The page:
Take cardiac CT, one of the higher-dose techniques available for evaluating cardiovascular disease in children. Data showing the effective CT angiography doses during the past year at Arkansas Children's Hospital indicate that more than 70% of the studies used less than 2 mSv. Eighty-four percent of the studies were less than 5 mSv, Greenberg said.

Pie Chart Shows The Calculated Effective Doses During The Past Year At Arkansas Children's Hospital
Pie chart shows the calculated effective doses during the past year at Arkansas Children's Hospital. All studies used a wide-detector scan technique, but they did not use other potentially dose-saving techniques such as iterative reconstruction or denoising filters. More than 70% of the studies used less than 2 mSv, while 84% used less than 5 mSv. Image courtesy of Dr. S. Bruce Greenberg.

That level -- 5 mSv or less -- is important with respect to the nuclear bomb survivor data, Greenberg said, because the risk calculations have changed.

Updating risk

Assigning dose exposure to the nuclear bomb survivors is based on dose shielding (DS) models, Greenberg explained. Projections of elevated cancer risk in patients undergoing CT used nuclear bomb survivor data based on the old DS 86 model, which underestimated gamma radiation exposure by about 10%.

The model was superseded by the DS 02 model, and in a 2004 paper (Radiation Research, October 2004, Vol. 162:4. pp. 377-389), Preston and colleagues recalculated the risk of additional cancers. One of the subgroups included survivors who received less than 5 mSv of radiation. This group was compared to a group that received no radiation.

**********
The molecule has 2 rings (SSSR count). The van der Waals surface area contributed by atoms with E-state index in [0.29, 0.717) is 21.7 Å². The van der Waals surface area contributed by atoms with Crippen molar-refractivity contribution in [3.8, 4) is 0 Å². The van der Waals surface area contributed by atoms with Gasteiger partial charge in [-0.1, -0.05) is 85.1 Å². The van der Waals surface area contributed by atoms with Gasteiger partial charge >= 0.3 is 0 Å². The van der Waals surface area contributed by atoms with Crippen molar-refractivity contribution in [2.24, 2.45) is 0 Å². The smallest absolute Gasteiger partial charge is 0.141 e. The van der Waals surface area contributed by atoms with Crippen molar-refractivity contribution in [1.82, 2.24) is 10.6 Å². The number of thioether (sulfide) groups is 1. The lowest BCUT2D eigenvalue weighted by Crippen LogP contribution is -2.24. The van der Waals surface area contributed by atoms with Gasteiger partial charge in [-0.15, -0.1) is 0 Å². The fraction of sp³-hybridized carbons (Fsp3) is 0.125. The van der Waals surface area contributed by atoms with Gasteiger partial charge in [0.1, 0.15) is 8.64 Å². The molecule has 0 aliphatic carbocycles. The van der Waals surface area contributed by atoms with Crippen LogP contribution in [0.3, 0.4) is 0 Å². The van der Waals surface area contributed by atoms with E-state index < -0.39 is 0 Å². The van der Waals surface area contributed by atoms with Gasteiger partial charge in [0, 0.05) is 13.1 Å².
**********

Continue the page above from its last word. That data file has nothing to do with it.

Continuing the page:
The group with CT radiation doses of 5 mSv or less actually had 12 fewer solid cancers than the control group, but the CT group also had seven more leukemia cases than the control group, Greenberg said.

"Clearly, the data indicate that no measurable increased cancer rate exists for nuclear bomb survivors who received less than 5 mSv of exposure," he said. "The existing data do not support a linear no-threshold model."

This conclusion, which enjoys broad support in the larger scientific community, doesn't exclude some increased risk due to low-dose radiation, but it "makes the linear no-threshold model an act of faith rather than science," he said.

Other perceptions that need revising are those surrounding the safety of MRI, Greenberg said. Because MRI does not use ionizing radiation, it is seen by some as the panacea for the problems of CT, and while the modality's anesthesia risk is acknowledged, it is perceived to be small. Interoperative MRI is becoming more common for a variety of surgical procedures.